2. Amen Moe…..and yes the action of hiding in plain sight behind civilans is alive and used often against Americans who try to follow the rules….


    • Right, they use it – but most of the civilians who are killed are not killed just because a terrorist is hididng behind them. They’re killed because they live in war zones.


  3. After being consumed with your socialist references in the first part of this post, you took an unexpected turn … (no complaints). I still remember the first day of Iraq. My wife and I were walking down the driveway to start our 2-mile walk through the neighborhood … and I said, “I sure hope they find the WMDs otherwise, this war isn’t right.” That’s not revisionist, but my thought at the time, at it seems my gut was right. Well done Moe!


  4. After having voting Republican in most elections, in 2008 I voted for Obama. I did it mostly, because 5 years into this fiasco, it seemed hardly any Republican would simply say: “even though I supported this war. I now know now it was mistake. While I still believe in vigorous and unapologetic use of America’s military might, that needs to be done much more cautiously than we did here. I’m sorry, but I’ll try to do better.”

    Instead, all I heard was amnesia or denial about weapons of mass destruction, unwillingness to discuss the rational for the war and chest thumping about the surge.

    Then Obama took us into Libya.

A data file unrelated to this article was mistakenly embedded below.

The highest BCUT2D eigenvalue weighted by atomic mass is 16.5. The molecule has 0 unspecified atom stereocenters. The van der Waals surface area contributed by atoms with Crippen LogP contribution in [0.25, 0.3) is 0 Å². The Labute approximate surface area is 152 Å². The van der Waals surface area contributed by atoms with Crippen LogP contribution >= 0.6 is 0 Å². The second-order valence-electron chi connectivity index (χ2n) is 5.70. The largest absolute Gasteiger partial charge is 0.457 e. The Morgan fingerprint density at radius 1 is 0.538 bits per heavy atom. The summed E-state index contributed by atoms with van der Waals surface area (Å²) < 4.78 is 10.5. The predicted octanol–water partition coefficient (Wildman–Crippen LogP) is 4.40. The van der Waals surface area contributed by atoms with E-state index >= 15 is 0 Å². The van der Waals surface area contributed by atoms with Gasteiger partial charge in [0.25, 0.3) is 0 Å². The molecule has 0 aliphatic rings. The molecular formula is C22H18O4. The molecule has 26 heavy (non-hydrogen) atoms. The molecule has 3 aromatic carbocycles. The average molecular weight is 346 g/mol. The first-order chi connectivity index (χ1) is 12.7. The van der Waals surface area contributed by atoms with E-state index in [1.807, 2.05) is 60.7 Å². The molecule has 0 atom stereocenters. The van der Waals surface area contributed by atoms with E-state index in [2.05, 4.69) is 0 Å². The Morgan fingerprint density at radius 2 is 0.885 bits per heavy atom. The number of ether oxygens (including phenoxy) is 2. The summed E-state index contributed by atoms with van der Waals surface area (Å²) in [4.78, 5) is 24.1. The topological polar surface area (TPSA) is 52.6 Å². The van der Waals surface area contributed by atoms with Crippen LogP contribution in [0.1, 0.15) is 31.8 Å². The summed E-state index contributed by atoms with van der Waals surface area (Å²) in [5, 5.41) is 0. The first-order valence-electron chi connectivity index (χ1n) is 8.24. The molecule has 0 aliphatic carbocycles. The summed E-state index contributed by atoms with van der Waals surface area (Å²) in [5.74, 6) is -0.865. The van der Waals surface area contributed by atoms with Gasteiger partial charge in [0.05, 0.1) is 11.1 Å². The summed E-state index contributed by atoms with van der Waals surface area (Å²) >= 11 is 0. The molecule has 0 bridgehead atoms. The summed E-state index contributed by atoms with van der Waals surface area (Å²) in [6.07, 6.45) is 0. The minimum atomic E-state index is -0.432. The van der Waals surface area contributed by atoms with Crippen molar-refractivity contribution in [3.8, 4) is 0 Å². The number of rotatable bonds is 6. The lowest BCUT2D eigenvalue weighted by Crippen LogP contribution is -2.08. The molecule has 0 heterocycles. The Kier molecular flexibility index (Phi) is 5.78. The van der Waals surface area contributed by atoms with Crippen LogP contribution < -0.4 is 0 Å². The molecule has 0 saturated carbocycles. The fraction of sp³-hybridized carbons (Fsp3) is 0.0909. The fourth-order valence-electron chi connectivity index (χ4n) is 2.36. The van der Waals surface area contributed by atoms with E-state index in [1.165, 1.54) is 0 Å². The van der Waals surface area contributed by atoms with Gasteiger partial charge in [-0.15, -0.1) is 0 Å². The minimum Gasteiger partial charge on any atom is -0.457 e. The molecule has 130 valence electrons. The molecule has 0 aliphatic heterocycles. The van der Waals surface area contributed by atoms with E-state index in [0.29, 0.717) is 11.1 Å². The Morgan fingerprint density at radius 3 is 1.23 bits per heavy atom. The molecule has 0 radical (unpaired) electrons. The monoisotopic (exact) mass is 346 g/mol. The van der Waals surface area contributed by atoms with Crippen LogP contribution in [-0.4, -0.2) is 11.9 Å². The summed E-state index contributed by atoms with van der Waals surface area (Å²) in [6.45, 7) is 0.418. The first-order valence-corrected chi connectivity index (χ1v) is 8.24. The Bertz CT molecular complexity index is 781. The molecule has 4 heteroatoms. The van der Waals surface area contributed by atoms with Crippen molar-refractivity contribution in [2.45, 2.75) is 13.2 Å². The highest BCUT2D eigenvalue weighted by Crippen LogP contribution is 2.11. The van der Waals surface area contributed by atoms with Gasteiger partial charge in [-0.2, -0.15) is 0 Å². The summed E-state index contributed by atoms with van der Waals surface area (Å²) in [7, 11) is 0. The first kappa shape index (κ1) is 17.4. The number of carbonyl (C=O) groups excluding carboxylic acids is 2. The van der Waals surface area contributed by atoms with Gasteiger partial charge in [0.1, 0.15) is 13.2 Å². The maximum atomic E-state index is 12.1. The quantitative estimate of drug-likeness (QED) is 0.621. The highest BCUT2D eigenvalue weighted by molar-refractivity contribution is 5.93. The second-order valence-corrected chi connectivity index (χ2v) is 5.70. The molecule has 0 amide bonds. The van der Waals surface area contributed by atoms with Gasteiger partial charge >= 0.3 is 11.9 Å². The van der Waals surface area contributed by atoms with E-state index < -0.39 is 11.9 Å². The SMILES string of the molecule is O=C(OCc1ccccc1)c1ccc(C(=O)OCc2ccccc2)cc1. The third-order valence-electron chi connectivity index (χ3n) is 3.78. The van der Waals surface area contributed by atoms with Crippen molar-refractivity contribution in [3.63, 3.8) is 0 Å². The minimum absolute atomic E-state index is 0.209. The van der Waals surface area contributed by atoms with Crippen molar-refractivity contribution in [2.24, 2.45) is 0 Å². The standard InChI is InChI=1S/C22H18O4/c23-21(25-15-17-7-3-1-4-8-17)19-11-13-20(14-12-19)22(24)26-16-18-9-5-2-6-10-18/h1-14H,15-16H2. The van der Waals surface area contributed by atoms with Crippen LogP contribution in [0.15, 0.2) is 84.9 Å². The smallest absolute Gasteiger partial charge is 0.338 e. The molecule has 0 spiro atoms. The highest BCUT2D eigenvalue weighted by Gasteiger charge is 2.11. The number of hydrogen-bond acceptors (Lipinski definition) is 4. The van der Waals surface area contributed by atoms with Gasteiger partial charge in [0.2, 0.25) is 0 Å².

What’s a guy to do???


    • I’m not happy about Libya though I’ll reserve judgement a short while. But it’s sure not Iraq bruce. That was a full scale invasion.

      Wait it out a little. If Libya turns into Vietnam or Korea, elvis help us. We can’t take another one of those.


      • Ultimately, it could look like a success, but I think the early signs are good.

        In some ways that it didn’t start out as an invasion might be worse. Why?

        Because I think we could be like that frog who famously get boiled by gradually raising the temperature (this is a myth by the way). I’m worried this will go something like: bomabarment, bombing, advisors, troops, more troops, etc.

        Time will tell. Let’s hope I’m wrong.


  5. I lament for $1.2 trillion and lost 6000 troops but those are all we can call as voluntary lost, right? What would we say about countless dead or injured child at same region? Are they also volunteered to die? That´s all our shame! I really feel the blood in my hands because I do wrongly vote and take a part in their dirty games ;( Thanks!


  6. Don’t forget a lot more than 6,000 Iraqis have died.


  7. You just made that point, so never mind.


  8. early signs aren’t good


  9. I can’t believe you betrayed your own father by laying bare his horrible secret. I mean People? The horror… the horror…


Leave a Reply

Fill in your details below or click an icon to log in: Logo

You are commenting using your account. Log Out /  Change )

Google photo

You are commenting using your Google account. Log Out /  Change )

Twitter picture

You are commenting using your Twitter account. Log Out /  Change )

Facebook photo

You are commenting using your Facebook account. Log Out /  Change )

Connecting to %s